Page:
Intermodal freight transportation is a combination of different transportation modes, like rail, ocean, and trucking, to move goods from the shipper to the final destination point. The freight is moved in a container or vehicle without handling the freight when changing modes. Shippers usually use intermodal transportation to move freight over long distances of more than 500 miles. Also, intermodal transportation is best suited for intermediate and finished goods with the net weight under 42,500 lbs.
Intermodal freight transportation implies moving cargo long-distance using two or more shipping modes. When using intermodal, every stage of transportation is arranged and signed with a different carrier, which means several bills. Shippers usually use intermodal to save costs, or when there is a need to ship freight across an ocean. The container is being loaded and transported through rail or barge, then loaded onto the truck that transports it to the final destination. There are also short-distance, last-mile shipments called drayage shipments. This is the final transportation of a container from a loading dock or from the port to the ultimate destination.
The main difference between intermodal and multimodal freight transportation is billing. In simple words, intermodal is when you combine several carriers under separate bills of lading, while in multimodal, the transportation is either handled by a single carrier, or several carriers are signed under the single bill of lading.
Intermodal transportation offers lower rates, predictable pricing, and flexibility. The longer the haul, the more likely you’ll be to find cost savings through intermodal. Freight moving 500+ miles, or anything longer than a day on over the road, could be a strong candidate. If the origin and destination cities are close to major metros, chances are that they are also close to rail ramps and/or ports. This drives intermodal costs down.
Is your freight time-sensitive? Typical intermodal transit is truckload transit, plus a day when the lane is within one railroad’s network. If the overall move requires shipment to interchange between multiple railroads, this can increase by another day or two. Longer delays due to track or ramp congestion, weather, track conditions are quite common.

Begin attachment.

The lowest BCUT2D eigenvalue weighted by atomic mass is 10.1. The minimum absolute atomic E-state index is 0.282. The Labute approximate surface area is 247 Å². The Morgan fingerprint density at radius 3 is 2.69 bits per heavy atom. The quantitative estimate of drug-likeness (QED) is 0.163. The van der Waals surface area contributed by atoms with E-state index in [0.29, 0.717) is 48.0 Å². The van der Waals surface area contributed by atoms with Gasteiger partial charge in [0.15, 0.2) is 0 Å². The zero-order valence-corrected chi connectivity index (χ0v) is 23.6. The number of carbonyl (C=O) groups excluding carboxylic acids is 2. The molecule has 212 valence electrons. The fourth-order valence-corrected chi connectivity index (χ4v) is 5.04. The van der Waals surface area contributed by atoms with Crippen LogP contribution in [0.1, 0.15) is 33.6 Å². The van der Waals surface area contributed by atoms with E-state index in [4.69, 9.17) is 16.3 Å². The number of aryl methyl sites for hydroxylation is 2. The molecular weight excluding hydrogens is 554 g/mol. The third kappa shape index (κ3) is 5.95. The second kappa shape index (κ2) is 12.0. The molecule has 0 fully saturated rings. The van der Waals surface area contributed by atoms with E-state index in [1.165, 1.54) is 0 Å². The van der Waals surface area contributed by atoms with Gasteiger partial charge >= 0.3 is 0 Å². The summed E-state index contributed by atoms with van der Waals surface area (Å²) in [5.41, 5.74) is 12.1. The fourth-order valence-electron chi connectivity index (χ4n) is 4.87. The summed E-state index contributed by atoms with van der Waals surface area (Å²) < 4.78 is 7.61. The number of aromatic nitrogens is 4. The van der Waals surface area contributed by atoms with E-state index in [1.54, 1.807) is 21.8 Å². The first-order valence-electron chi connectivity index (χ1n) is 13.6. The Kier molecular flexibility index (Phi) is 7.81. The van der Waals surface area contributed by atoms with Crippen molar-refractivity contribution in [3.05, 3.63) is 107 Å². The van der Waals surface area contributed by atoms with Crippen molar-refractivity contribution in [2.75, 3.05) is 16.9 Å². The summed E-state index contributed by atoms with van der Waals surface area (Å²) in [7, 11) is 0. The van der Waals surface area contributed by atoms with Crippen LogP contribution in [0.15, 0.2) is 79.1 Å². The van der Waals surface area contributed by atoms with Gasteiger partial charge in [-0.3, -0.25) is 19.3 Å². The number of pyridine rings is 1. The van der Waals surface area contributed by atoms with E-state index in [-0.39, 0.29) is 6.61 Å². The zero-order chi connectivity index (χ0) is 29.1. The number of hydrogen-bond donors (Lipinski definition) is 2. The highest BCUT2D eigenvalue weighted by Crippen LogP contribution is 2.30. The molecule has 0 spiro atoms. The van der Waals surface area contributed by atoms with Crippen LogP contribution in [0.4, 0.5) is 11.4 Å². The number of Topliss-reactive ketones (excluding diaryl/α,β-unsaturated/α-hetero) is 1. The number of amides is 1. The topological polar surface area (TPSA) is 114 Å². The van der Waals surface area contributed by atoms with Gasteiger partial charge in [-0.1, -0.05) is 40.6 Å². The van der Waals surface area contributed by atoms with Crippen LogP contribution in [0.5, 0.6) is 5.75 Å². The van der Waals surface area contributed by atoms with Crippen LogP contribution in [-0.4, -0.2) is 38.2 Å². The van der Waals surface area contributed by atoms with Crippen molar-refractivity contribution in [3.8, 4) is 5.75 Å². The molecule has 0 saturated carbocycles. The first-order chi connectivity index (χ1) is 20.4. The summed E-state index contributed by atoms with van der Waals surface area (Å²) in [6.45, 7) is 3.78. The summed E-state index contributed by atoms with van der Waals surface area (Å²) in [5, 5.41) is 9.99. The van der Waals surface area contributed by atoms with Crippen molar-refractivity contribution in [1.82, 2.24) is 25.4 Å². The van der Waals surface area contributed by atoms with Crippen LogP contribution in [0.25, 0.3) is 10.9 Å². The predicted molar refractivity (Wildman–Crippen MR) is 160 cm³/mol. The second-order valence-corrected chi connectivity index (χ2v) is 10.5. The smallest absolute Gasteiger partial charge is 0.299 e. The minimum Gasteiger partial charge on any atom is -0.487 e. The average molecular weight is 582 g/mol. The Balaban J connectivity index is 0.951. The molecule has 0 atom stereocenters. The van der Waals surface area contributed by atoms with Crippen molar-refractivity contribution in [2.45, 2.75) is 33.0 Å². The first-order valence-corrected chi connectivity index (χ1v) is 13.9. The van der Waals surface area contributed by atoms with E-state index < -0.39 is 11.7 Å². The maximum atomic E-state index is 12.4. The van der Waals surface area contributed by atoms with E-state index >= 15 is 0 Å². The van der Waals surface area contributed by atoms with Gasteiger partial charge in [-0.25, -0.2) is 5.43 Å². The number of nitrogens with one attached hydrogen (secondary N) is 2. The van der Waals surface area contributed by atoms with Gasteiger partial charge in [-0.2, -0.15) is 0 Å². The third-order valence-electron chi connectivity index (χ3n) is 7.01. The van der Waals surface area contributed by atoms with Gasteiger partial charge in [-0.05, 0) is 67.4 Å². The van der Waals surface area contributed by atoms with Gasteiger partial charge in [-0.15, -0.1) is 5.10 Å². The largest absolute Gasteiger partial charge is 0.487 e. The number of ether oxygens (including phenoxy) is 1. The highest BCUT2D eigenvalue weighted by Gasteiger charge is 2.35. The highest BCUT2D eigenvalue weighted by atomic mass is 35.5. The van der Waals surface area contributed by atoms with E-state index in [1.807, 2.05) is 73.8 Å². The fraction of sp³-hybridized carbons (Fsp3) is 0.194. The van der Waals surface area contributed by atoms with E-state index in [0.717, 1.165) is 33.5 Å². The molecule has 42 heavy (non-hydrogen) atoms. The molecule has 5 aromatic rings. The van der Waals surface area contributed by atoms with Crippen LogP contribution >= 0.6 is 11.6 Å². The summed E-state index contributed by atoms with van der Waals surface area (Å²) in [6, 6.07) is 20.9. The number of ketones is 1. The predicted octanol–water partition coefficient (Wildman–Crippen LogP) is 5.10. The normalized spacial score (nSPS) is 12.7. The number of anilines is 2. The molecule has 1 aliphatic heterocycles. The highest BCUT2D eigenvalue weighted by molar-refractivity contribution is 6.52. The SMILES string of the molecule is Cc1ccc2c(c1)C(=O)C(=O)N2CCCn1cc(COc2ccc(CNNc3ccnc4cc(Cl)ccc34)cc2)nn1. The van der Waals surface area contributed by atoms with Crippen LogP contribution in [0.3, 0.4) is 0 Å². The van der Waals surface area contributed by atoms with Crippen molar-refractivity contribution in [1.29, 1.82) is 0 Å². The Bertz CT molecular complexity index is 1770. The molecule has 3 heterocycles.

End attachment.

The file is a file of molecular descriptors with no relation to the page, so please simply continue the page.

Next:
The driver shortage has caused a crunch in capacity, specifically for long-distance road hauls. Also, intermodal utilizes the rail and local drayage carriers to complete long-haul moves reducing the dependence on over-the-road drivers. Intermodal transportation is a smart selection when cargo flow must be regular/recurring and in similar quantities. If your shipper sends out several of the same LTL shipment each month, it may be worth comparing costs and service levels to that of intermodal.
Intermodal freight shipping can be a very beneficial way to ship freight over long distances in terms of cost savings. Shippers who regularly send the similar amounts of LTL shipments for more than 500 miles are the ones who will grasp the most benefits of intermodal freight. Also, intermodal implies more accountability and responsibility of carriers, since there is a separate bill of lading for every part of the shipping process.
Shippers can significantly reduce their carbon footprint by switching to intermodal shipping. Moving one ton of freight one mile via rail can reduce CO2 emissions by 83%.
Intermodal shipping gives you access to more equipment and standardized transit schedules. Intermodal transportation tends to be safer and more secure for the cargo. There is no touch from the driver and container doors remain secured and out of reach during transit. Also, other than being on a fixed track, there are specific blocking and bracing requirements that ensure the product can’t shift in transit if followed correctly.
We can provide any type of intermodal freight transportation regardless of the complexity. Dry, refrigerated/frozen, hazardous, tanker endorsed, high value, or specialized in any way, we have a large network of highly experienced IMC’s to service it all.